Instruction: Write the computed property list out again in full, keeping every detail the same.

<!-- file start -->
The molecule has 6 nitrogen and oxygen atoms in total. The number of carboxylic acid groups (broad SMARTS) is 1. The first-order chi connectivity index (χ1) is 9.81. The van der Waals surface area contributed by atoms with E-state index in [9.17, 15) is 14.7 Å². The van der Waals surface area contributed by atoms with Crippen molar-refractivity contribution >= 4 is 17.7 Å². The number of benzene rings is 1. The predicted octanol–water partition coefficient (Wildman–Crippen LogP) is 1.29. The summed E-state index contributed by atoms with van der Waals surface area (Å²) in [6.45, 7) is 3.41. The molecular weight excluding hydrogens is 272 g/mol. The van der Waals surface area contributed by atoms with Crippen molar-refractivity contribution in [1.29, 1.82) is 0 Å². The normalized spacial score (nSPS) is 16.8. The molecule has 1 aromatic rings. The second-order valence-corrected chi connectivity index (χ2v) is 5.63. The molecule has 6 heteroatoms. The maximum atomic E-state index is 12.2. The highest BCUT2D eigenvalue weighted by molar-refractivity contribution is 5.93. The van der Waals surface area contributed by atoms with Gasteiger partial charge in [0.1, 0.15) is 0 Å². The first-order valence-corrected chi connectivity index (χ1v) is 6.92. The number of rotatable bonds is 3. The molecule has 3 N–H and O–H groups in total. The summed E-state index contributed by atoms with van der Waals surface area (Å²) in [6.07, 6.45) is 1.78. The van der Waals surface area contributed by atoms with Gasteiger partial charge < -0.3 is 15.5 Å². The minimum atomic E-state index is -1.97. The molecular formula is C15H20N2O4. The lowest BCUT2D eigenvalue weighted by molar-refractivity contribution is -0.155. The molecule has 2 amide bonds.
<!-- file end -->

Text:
The molecule has 6 nitrogen and oxygen atoms in total. The number of carboxylic acid groups (broad SMARTS) is 1. The first-order chi connectivity index (χ1) is 9.81. The van der Waals surface area contributed by atoms with E-state index in [9.17, 15) is 14.7 Å². The van der Waals surface area contributed by atoms with Crippen molar-refractivity contribution >= 4 is 17.7 Å². The number of benzene rings is 1. The predicted octanol–water partition coefficient (Wildman–Crippen LogP) is 1.29. The summed E-state index contributed by atoms with van der Waals surface area (Å²) in [6.45, 7) is 3.41. The molecular weight excluding hydrogens is 272 g/mol. The van der Waals surface area contributed by atoms with Crippen molar-refractivity contribution in [1.29, 1.82) is 0 Å². The normalized spacial score (nSPS) is 16.8. The molecule has 1 aromatic rings. The second-order valence-corrected chi connectivity index (χ2v) is 5.63. The molecule has 6 heteroatoms. The maximum atomic E-state index is 12.2. The highest BCUT2D eigenvalue weighted by molar-refractivity contribution is 5.93. The van der Waals surface area contributed by atoms with Gasteiger partial charge in [0.1, 0.15) is 0 Å². The first-order valence-corrected chi connectivity index (χ1v) is 6.92. The number of rotatable bonds is 3. The molecule has 3 N–H and O–H groups in total. The summed E-state index contributed by atoms with van der Waals surface area (Å²) in [6.07, 6.45) is 1.78. The van der Waals surface area contributed by atoms with Gasteiger partial charge < -0.3 is 15.5 Å². The minimum atomic E-state index is -1.97. The molecular formula is C15H20N2O4. The lowest BCUT2D eigenvalue weighted by molar-refractivity contribution is -0.155. The molecule has 2 amide bonds.